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Phylogenetic conservatism of thermal traits explains dispersal limitation and genomic differentiation of Streptomyces sister-taxa

The ISME Journalvolume 12pages21762186 (2018) | Download Citation

Abstract

The latitudinal diversity gradient is a pattern of biogeography observed broadly in plants and animals but largely undocumented in terrestrial microbial systems. Although patterns of microbial biogeography across broad taxonomic scales have been described in a range of contexts, the mechanisms that generate biogeographic patterns between closely related taxa remain incompletely characterized. Adaptive processes are a major driver of microbial biogeography, but there is less understanding of how microbial biogeography and diversification are shaped by dispersal limitation and drift. We recently described a latitudinal diversity gradient of species richness and intraspecific genetic diversity in Streptomyces by using a geographically explicit culture collection. Within this geographically explicit culture collection, we have identified Streptomyces sister-taxa whose geographic distribution is delimited by latitude. These sister-taxa differ in geographic distribution, genomic diversity, and ecological traits despite having nearly identical SSU rRNA gene sequences. Comparative genomic analysis reveals genomic differentiation of these sister-taxa consistent with restricted gene flow across latitude. Furthermore, we show phylogenetic conservatism of thermal traits between the sister-taxa suggesting that thermal trait adaptation limits dispersal and gene flow across climate regimes as defined by latitude. Such phylogenetic conservatism of thermal traits is commonly associated with latitudinal diversity gradients for plants and animals. These data provide further support for the hypothesis that the Streptomyces latitudinal diversity gradient was formed as a result of historical demographic processes defined by dispersal limitation and driven by paleoclimate dynamics.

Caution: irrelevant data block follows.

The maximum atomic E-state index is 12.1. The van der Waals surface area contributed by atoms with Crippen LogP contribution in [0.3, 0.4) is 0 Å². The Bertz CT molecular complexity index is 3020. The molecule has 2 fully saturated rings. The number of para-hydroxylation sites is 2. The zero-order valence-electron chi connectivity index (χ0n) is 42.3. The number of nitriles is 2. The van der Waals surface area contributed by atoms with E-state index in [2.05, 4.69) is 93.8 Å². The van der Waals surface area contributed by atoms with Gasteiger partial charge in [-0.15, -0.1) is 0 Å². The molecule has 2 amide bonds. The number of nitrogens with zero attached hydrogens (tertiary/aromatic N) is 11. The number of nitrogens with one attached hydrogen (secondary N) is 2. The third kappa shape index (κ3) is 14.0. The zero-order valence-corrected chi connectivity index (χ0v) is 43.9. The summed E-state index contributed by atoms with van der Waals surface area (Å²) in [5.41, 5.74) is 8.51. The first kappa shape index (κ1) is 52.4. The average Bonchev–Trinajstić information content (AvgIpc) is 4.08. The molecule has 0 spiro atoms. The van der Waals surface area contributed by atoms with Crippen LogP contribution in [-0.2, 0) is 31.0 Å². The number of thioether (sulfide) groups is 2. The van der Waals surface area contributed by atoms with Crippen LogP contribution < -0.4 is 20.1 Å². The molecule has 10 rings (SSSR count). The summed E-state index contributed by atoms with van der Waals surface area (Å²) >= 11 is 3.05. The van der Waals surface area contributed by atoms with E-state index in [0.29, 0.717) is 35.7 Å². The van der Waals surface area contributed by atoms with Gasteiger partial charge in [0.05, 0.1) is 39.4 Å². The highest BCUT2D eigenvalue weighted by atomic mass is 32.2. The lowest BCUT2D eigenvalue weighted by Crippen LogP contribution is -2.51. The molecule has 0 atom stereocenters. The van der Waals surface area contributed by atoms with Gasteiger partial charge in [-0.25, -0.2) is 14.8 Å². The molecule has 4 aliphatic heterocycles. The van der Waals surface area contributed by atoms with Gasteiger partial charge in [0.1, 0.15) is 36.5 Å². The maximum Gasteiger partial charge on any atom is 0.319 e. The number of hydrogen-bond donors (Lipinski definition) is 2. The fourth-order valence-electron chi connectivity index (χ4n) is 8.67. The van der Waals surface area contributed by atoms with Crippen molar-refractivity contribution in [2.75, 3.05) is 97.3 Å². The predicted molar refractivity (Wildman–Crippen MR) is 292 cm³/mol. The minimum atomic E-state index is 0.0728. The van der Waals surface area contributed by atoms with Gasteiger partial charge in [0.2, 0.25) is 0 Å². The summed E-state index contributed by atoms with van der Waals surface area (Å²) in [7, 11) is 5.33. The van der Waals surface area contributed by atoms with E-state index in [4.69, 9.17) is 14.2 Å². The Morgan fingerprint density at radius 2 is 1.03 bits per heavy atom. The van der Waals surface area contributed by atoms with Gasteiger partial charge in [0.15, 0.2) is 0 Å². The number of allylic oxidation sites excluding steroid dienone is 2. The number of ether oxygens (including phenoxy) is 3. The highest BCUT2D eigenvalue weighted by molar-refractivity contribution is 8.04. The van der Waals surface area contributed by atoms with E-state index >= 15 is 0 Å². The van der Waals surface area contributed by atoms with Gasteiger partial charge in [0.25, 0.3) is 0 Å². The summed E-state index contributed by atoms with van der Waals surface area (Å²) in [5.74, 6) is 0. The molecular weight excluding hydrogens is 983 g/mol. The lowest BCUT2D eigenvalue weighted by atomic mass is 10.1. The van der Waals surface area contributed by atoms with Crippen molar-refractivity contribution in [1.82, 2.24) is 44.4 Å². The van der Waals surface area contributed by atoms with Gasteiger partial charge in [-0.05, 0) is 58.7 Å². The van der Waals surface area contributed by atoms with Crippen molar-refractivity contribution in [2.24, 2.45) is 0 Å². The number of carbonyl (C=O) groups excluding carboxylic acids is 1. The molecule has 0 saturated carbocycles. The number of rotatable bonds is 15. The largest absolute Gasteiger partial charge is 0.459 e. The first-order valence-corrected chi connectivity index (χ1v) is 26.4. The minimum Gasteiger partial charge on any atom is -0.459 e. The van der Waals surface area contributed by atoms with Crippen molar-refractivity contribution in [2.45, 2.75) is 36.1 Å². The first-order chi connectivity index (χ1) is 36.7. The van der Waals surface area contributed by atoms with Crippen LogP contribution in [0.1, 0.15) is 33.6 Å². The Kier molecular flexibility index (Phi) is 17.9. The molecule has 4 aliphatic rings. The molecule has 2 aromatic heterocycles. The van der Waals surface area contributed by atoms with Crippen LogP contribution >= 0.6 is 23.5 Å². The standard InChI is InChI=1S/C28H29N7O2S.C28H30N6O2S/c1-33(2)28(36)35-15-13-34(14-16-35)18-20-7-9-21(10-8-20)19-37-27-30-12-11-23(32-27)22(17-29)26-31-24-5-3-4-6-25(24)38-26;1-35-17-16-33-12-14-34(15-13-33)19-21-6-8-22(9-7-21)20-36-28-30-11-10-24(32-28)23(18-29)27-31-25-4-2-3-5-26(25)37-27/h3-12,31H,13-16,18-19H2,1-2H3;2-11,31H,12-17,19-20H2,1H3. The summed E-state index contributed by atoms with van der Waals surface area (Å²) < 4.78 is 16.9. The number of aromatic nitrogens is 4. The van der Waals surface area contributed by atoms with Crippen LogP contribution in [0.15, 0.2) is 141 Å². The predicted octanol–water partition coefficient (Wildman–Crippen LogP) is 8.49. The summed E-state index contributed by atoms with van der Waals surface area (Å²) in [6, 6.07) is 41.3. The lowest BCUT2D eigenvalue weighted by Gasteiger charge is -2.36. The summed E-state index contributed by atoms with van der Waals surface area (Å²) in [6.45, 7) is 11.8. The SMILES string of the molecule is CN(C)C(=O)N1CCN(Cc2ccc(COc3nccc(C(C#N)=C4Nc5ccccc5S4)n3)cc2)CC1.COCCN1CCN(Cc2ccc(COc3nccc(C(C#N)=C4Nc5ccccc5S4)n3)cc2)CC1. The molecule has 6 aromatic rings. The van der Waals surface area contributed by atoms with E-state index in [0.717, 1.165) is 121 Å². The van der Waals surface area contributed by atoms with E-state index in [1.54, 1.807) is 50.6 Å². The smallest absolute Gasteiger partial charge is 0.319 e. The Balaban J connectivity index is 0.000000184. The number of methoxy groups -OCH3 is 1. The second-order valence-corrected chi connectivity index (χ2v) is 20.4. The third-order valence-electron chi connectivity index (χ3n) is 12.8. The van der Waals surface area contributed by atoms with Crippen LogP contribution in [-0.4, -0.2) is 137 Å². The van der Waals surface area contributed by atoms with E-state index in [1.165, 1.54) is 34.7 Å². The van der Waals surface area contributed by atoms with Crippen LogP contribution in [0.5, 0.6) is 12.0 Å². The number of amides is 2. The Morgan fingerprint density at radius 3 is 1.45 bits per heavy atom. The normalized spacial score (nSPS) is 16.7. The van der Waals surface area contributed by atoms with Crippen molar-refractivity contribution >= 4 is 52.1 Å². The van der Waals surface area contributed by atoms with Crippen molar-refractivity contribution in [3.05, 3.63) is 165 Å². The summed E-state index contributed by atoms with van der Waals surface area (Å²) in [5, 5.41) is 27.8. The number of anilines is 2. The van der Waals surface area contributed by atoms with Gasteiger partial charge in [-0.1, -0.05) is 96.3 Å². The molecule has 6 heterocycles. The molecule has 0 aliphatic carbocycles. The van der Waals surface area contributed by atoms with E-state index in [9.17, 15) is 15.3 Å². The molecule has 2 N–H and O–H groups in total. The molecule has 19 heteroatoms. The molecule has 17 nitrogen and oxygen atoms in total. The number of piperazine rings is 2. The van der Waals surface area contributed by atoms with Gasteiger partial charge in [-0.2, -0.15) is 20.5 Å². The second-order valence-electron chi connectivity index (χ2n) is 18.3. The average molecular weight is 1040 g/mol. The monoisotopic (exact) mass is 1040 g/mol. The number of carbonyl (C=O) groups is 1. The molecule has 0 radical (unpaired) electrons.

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Acknowledgements

We would like to thank Mary Jo Choudoir and Dunroven Farm for providing soil samples from northern Wisconsin. This material is based upon work supported by the National Science Foundation under grant no. DEB-1456821 awarded to Daniel H. Buckley.

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  1. School of Integrative Plant Science, Cornell University, Ithaca, NY, 14853, USA

    • Mallory J. Choudoir
    •  & Daniel H. Buckley
  2. University of Colorado Boulder, Boulder, CO, 80309, USA

    • Mallory J. Choudoir

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The authors declare that they have no conflict of interest.

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Correspondence to Daniel H. Buckley.

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https://doi.org/10.1038/s41396-018-0180-3